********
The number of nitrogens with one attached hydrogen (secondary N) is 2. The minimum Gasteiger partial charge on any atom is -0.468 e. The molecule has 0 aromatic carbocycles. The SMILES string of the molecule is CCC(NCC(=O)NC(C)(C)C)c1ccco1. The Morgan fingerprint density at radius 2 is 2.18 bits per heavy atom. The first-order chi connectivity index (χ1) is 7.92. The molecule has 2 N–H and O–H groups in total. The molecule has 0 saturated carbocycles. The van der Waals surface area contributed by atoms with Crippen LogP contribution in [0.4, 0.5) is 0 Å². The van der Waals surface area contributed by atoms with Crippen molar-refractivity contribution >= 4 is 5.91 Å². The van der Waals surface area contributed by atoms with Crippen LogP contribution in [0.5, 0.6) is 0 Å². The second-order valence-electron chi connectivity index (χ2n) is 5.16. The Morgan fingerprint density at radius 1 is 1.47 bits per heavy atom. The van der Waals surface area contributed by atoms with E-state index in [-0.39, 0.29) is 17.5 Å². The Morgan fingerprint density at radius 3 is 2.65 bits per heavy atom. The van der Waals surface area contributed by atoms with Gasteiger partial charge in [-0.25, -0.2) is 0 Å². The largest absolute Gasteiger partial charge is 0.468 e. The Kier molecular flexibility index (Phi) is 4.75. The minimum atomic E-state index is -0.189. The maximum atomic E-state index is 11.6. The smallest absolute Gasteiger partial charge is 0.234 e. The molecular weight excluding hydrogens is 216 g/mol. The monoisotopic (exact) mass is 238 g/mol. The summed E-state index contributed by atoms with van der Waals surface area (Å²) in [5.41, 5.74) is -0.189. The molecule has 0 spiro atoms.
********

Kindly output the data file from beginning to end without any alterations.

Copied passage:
The number of nitrogens with one attached hydrogen (secondary N) is 2. The minimum Gasteiger partial charge on any atom is -0.468 e. The molecule has 0 aromatic carbocycles. The SMILES string of the molecule is CCC(NCC(=O)NC(C)(C)C)c1ccco1. The Morgan fingerprint density at radius 2 is 2.18 bits per heavy atom. The first-order chi connectivity index (χ1) is 7.92. The molecule has 2 N–H and O–H groups in total. The molecule has 0 saturated carbocycles. The van der Waals surface area contributed by atoms with Crippen LogP contribution in [0.4, 0.5) is 0 Å². The van der Waals surface area contributed by atoms with Crippen molar-refractivity contribution >= 4 is 5.91 Å². The van der Waals surface area contributed by atoms with Crippen LogP contribution in [0.5, 0.6) is 0 Å². The second-order valence-electron chi connectivity index (χ2n) is 5.16. The Morgan fingerprint density at radius 1 is 1.47 bits per heavy atom. The van der Waals surface area contributed by atoms with E-state index in [-0.39, 0.29) is 17.5 Å². The Morgan fingerprint density at radius 3 is 2.65 bits per heavy atom. The van der Waals surface area contributed by atoms with Gasteiger partial charge in [-0.25, -0.2) is 0 Å². The largest absolute Gasteiger partial charge is 0.468 e. The Kier molecular flexibility index (Phi) is 4.75. The minimum atomic E-state index is -0.189. The maximum atomic E-state index is 11.6. The smallest absolute Gasteiger partial charge is 0.234 e. The molecular weight excluding hydrogens is 216 g/mol. The monoisotopic (exact) mass is 238 g/mol. The summed E-state index contributed by atoms with van der Waals surface area (Å²) in [5.41, 5.74) is -0.189. The molecule has 0 spiro atoms.